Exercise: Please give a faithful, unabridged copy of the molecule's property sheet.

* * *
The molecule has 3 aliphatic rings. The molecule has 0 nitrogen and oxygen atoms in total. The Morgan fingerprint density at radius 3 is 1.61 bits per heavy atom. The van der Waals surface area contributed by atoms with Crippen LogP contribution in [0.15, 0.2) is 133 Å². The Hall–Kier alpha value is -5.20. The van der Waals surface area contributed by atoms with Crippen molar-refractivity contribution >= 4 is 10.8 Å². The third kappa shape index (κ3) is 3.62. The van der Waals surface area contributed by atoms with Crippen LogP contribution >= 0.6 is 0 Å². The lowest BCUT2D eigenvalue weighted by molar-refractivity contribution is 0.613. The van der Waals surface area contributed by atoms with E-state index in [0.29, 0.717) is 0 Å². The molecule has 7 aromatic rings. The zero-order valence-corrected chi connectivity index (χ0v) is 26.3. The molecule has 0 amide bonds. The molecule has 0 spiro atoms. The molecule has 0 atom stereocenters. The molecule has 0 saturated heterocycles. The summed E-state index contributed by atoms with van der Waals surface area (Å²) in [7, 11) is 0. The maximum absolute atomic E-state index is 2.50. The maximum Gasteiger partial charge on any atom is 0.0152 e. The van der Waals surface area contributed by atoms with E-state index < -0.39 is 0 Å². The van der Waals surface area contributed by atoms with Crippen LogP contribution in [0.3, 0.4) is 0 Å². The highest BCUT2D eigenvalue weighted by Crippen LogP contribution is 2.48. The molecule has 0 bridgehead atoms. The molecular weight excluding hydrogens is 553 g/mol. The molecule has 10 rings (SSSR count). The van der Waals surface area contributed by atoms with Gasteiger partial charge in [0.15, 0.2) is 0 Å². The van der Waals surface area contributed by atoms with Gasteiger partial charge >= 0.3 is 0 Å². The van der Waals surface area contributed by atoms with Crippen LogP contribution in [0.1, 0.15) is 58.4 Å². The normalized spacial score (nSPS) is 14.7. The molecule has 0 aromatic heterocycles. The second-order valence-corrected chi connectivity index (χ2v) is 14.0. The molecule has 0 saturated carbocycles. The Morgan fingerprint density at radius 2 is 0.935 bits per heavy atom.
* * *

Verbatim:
The molecule has 3 aliphatic rings. The molecule has 0 nitrogen and oxygen atoms in total. The Morgan fingerprint density at radius 3 is 1.61 bits per heavy atom. The van der Waals surface area contributed by atoms with Crippen LogP contribution in [0.15, 0.2) is 133 Å². The Hall–Kier alpha value is -5.20. The van der Waals surface area contributed by atoms with Crippen molar-refractivity contribution >= 4 is 10.8 Å². The third kappa shape index (κ3) is 3.62. The van der Waals surface area contributed by atoms with Crippen LogP contribution >= 0.6 is 0 Å². The lowest BCUT2D eigenvalue weighted by molar-refractivity contribution is 0.613. The van der Waals surface area contributed by atoms with E-state index in [0.29, 0.717) is 0 Å². The molecule has 7 aromatic rings. The zero-order valence-corrected chi connectivity index (χ0v) is 26.3. The molecule has 0 amide bonds. The molecule has 0 spiro atoms. The molecule has 0 atom stereocenters. The molecule has 0 saturated heterocycles. The summed E-state index contributed by atoms with van der Waals surface area (Å²) in [7, 11) is 0. The maximum absolute atomic E-state index is 2.50. The maximum Gasteiger partial charge on any atom is 0.0152 e. The van der Waals surface area contributed by atoms with E-state index < -0.39 is 0 Å². The van der Waals surface area contributed by atoms with Crippen LogP contribution in [0.3, 0.4) is 0 Å². The highest BCUT2D eigenvalue weighted by Crippen LogP contribution is 2.48. The molecule has 0 bridgehead atoms. The molecular weight excluding hydrogens is 553 g/mol. The molecule has 10 rings (SSSR count). The van der Waals surface area contributed by atoms with Gasteiger partial charge in [0.15, 0.2) is 0 Å². The van der Waals surface area contributed by atoms with Gasteiger partial charge >= 0.3 is 0 Å². The van der Waals surface area contributed by atoms with Crippen LogP contribution in [0.1, 0.15) is 58.4 Å². The normalized spacial score (nSPS) is 14.7. The molecule has 0 aromatic heterocycles. The second-order valence-corrected chi connectivity index (χ2v) is 14.0. The molecule has 0 saturated carbocycles. The Morgan fingerprint density at radius 2 is 0.935 bits per heavy atom.